With marquee names like Shaquille O'Neal, Kobe Bryant, Tim Duncan, Manu Ginobili, and Tony Parker in the mix, there were all-time classic battles that led to contentious relationships between the fanbases. I still remember the constant "Beat L.A." chants ringing throughout San Antonio during their many playoff bouts, and Lakers fans felt a similar hostility with their silver and black rivals.
Well, we're now heading toward 2023, a time in which neither team is considered a serious contender. Still, some fans seem to be letting past grudges cloud their judgment. A few months ago, I spotlighted a Kobe superfan that took to Twitter to go after Tim Duncan for no reason.
A Lakers fan completely forgets how Kawhi Leonard evolved
On Sunday, a Twitter user with the name @GuruLakers added to the growing collection of statements by Lakers fans that would've been better off left in drafts.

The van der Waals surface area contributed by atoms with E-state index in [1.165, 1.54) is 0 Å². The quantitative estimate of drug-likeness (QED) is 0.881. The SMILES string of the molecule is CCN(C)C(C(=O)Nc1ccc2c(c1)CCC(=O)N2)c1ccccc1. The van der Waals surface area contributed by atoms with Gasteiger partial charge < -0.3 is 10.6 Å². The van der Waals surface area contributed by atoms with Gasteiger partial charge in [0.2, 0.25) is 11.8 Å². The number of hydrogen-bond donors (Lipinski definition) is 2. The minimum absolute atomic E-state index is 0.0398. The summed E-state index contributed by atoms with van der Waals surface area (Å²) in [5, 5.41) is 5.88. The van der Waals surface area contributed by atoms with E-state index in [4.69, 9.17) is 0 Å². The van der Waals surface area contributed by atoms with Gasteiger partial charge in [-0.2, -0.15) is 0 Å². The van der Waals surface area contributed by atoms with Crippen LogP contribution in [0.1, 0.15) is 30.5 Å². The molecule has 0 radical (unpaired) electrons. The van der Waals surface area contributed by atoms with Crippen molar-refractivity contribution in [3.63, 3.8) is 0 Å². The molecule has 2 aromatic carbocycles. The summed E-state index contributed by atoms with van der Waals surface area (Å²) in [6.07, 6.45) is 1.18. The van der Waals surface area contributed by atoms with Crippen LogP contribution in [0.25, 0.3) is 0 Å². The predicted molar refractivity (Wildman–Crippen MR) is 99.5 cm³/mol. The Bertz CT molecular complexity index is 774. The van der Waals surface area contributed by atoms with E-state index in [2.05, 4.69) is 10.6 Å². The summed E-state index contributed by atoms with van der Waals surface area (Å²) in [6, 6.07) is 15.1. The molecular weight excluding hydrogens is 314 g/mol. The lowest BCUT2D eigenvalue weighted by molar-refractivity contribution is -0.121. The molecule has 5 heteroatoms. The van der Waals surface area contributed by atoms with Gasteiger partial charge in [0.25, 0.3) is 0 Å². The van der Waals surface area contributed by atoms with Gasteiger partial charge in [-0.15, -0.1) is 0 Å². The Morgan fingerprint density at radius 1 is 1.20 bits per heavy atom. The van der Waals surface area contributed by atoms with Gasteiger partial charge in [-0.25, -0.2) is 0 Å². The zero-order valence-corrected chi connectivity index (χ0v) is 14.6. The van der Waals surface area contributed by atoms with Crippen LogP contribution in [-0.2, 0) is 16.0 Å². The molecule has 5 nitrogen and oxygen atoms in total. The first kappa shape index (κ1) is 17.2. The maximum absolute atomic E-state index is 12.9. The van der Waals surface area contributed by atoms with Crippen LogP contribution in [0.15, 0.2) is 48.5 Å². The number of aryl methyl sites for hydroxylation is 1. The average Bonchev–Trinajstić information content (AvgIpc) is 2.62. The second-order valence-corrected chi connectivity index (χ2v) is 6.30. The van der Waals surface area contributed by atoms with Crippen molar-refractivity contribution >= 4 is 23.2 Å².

Quoting a video of Lonnie Walker dunking with an empty runway, the "guru" tried to imply that Kawhi Leonard was only able to shine after he left the Spurs in 2018. "Remember when Kawhi left that system? Nvm, don't listen to me, I'm a casual," read the tweet. Well, at least he got one thing right.
Of course, it doesn't take a league scholar to know that Leonard was already a star before he left the Alamo City, and he even had a superstar season in 2016-17.
Kawhi averaged 25.5 points, 5.8 rebounds, 3.5 assists, and 1.8 steals per game on 48.5% shooting from the field and 35% shooting from deep that year. As a result, he finished third in MVP voting that year behind Russell Westbrook and James Harden. Yes, he's been just as special (when available) after leaving San Antonio, but that should only speak more about the Spurs' effective developmental system.
As expected, Spurs fans were quick to jump all over the ridiculous statement.
Sometimes, a take is so bad, that even your own fanbase turns against you. This one certainly met that criteria, and it was hilarious to watch unfold.
Don't worry, Lakers fans. I'm not one to judge a collective group based on a few bad apples. That's why it's good to see the ones with any sense at all come to the defense of a past rival.
In fact, I feel like accounts like this one usually gain a massive following with repeated hot takes even when they don't honestly believe them. That's one way to get clout quickly, after all. Think of it as the Skip Bayless approach.
Whatever works for you, guru. Real ones know better though.